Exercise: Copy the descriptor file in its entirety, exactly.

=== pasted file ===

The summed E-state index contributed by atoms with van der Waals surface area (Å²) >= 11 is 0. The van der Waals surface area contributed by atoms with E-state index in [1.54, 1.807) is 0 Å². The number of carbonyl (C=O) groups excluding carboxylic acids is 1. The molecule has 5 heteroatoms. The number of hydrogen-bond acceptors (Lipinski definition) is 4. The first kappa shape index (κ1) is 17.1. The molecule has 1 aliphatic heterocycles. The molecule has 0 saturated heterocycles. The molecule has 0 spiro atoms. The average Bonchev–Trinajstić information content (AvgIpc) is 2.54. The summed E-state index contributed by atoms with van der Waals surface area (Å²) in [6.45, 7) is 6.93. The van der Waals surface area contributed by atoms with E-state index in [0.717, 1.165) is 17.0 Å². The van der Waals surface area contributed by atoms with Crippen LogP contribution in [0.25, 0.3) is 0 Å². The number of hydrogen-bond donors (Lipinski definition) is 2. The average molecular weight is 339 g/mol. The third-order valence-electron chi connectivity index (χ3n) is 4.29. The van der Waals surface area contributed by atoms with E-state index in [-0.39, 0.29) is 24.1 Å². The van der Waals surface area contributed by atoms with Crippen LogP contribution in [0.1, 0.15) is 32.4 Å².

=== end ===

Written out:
The summed E-state index contributed by atoms with van der Waals surface area (Å²) >= 11 is 0. The van der Waals surface area contributed by atoms with E-state index in [1.54, 1.807) is 0 Å². The number of carbonyl (C=O) groups excluding carboxylic acids is 1. The molecule has 5 heteroatoms. The number of hydrogen-bond acceptors (Lipinski definition) is 4. The first kappa shape index (κ1) is 17.1. The molecule has 1 aliphatic heterocycles. The molecule has 0 saturated heterocycles. The molecule has 0 spiro atoms. The average Bonchev–Trinajstić information content (AvgIpc) is 2.54. The summed E-state index contributed by atoms with van der Waals surface area (Å²) in [6.45, 7) is 6.93. The van der Waals surface area contributed by atoms with E-state index in [0.717, 1.165) is 17.0 Å². The van der Waals surface area contributed by atoms with Crippen LogP contribution in [0.25, 0.3) is 0 Å². The number of hydrogen-bond donors (Lipinski definition) is 2. The average molecular weight is 339 g/mol. The third-order valence-electron chi connectivity index (χ3n) is 4.29. The van der Waals surface area contributed by atoms with E-state index in [-0.39, 0.29) is 24.1 Å². The van der Waals surface area contributed by atoms with Crippen LogP contribution in [0.1, 0.15) is 32.4 Å².